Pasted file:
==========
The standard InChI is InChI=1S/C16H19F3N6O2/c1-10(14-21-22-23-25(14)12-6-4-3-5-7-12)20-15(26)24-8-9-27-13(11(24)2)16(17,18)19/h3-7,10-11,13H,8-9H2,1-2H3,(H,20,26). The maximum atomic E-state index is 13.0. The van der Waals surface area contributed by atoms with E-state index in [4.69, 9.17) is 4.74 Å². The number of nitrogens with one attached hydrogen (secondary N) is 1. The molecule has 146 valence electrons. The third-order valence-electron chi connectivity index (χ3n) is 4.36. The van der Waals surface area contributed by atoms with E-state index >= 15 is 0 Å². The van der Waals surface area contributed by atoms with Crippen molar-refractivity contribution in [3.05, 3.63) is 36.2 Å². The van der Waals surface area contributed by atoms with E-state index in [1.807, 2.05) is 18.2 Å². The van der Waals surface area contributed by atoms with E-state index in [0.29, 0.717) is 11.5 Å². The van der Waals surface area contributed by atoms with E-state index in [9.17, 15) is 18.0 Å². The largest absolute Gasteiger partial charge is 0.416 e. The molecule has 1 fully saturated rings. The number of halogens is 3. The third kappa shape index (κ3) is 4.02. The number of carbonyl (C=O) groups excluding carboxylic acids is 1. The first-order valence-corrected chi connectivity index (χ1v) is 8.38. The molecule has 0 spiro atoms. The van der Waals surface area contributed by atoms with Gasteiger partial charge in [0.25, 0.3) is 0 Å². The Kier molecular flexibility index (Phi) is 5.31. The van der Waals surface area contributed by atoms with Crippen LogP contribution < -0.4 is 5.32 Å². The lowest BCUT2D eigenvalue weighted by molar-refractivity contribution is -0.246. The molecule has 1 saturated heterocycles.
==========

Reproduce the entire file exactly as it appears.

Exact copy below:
The standard InChI is InChI=1S/C16H19F3N6O2/c1-10(14-21-22-23-25(14)12-6-4-3-5-7-12)20-15(26)24-8-9-27-13(11(24)2)16(17,18)19/h3-7,10-11,13H,8-9H2,1-2H3,(H,20,26). The maximum atomic E-state index is 13.0. The van der Waals surface area contributed by atoms with E-state index in [4.69, 9.17) is 4.74 Å². The number of nitrogens with one attached hydrogen (secondary N) is 1. The molecule has 146 valence electrons. The third-order valence-electron chi connectivity index (χ3n) is 4.36. The van der Waals surface area contributed by atoms with E-state index >= 15 is 0 Å². The van der Waals surface area contributed by atoms with Crippen molar-refractivity contribution in [3.05, 3.63) is 36.2 Å². The van der Waals surface area contributed by atoms with E-state index in [1.807, 2.05) is 18.2 Å². The van der Waals surface area contributed by atoms with E-state index in [0.29, 0.717) is 11.5 Å². The van der Waals surface area contributed by atoms with E-state index in [9.17, 15) is 18.0 Å². The largest absolute Gasteiger partial charge is 0.416 e. The molecule has 1 fully saturated rings. The number of halogens is 3. The third kappa shape index (κ3) is 4.02. The number of carbonyl (C=O) groups excluding carboxylic acids is 1. The first-order valence-corrected chi connectivity index (χ1v) is 8.38. The molecule has 0 spiro atoms. The van der Waals surface area contributed by atoms with Gasteiger partial charge in [0.25, 0.3) is 0 Å². The Kier molecular flexibility index (Phi) is 5.31. The van der Waals surface area contributed by atoms with Crippen LogP contribution < -0.4 is 5.32 Å². The lowest BCUT2D eigenvalue weighted by molar-refractivity contribution is -0.246. The molecule has 1 saturated heterocycles.